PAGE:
7 MARCH 1992, Page 47


Q. I attend a very well known public school. The fact that this school is in London means that almost everybody that my moth- er meets, when they hear that I go to this school, is convinced that I am on drugs which I buy from crack dealers at the school gates. There are no crack dealers at my school gates and I am not on drugs. But how could my mother get this through to these suspicious-minded people that she meets? Should she just say that I do not even attend this school'?

S.T.W.W., London SW1 A. Your mother should wear a facial expression of the utmost friendliness, faint- ly tinged with pity, as she replies, 'It's funny you should say that. The parents of an American boy at the school are trying to sue someone for slander — just for asking them that very question. Incredible, isn't it?' She should then add, 'But you know how mad juries are these days. They'll probably get some phenomenal amount Q. Since I divorced two years ago, I have been living in a small, though well-appoint- ed flat in central London. Originally I was

Dear Mary. . .

pleased when, a few months ago, a former girlfriend who lives in the country, started staying with me whenever she had to spend a night in London. I am now beginning to find it rather tiresome as she is quite bossy and rather takes over the place. There has been no resumption of intimacies between us as she is still happily married but she is beginning to treat me as a sort of supernu- merary husband — even nagging me. I have told her that I feel she ought to stay less regularly as I enjoy being alone, but she waves this aside saying it is good for me to have a woman around as it will prevent me from becoming too crusty and eccentric. I am 43. How can I get rid of her?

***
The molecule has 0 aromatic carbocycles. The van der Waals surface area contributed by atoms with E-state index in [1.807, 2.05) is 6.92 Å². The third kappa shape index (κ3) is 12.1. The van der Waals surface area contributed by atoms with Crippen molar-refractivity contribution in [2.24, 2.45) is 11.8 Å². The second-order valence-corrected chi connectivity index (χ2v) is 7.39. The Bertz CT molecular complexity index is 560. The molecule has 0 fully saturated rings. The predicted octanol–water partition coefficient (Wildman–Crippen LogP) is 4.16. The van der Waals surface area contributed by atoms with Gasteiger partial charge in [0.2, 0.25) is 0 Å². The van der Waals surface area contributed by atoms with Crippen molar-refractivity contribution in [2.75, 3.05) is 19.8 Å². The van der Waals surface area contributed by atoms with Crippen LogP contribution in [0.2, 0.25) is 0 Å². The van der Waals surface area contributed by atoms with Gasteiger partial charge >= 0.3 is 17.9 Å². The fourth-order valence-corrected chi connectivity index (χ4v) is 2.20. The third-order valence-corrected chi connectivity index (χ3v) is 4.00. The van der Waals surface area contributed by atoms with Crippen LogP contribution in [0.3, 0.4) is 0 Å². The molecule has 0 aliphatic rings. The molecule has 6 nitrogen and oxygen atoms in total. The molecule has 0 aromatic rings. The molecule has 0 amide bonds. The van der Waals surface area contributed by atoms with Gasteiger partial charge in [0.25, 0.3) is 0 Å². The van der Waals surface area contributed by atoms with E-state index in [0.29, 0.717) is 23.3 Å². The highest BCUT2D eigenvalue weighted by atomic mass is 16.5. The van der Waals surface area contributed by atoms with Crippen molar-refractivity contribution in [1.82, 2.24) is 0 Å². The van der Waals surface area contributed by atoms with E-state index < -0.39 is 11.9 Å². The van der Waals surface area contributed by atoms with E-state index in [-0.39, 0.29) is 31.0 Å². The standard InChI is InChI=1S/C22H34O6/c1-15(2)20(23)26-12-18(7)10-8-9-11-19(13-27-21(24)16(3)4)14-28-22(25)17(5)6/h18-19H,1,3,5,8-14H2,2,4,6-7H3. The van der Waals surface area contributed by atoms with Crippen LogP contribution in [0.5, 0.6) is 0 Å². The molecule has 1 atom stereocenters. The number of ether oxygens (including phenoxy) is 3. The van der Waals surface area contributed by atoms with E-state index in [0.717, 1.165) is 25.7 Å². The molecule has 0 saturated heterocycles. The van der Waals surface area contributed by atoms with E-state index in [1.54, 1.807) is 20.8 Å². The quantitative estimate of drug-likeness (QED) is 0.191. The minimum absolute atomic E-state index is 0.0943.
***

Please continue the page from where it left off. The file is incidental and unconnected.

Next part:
Name withheld, W8 A. Next time this former girlfriend tele-

phones to advise you of an impending visit you can reveal that you find it too disturb- ing having her around, because the physical attraction towards her that you felt in the past has been re-aroused by the propin- quity. Explain that you cannot guarantee that you will be able to resist a physical assault if she sleeps in close proximity to you again.

Q. For many years I have kept two balls (wooden, ping-pong-size), for purely senti- mental reasons, usually on my dressing- table but occasionally in other places to give them a change of scene. About a fort- night ago I could find them nowhere. How do I ask our 'daily', a not unattractive but very high-minded young lady, where she may have put them — bearing accusations of sexual harassment in mind?

B.S. (act 71), SW) A. Just arrange for a female friend to call in at a time when your daily is likely to be pre- sent and ask you, within earshot, 'Where are those charming little wooden balls that you used to display about the place?' You can then reply, 'You're right — where are they? I haven't seen them myself for a long time. Have you any idea, Janet?'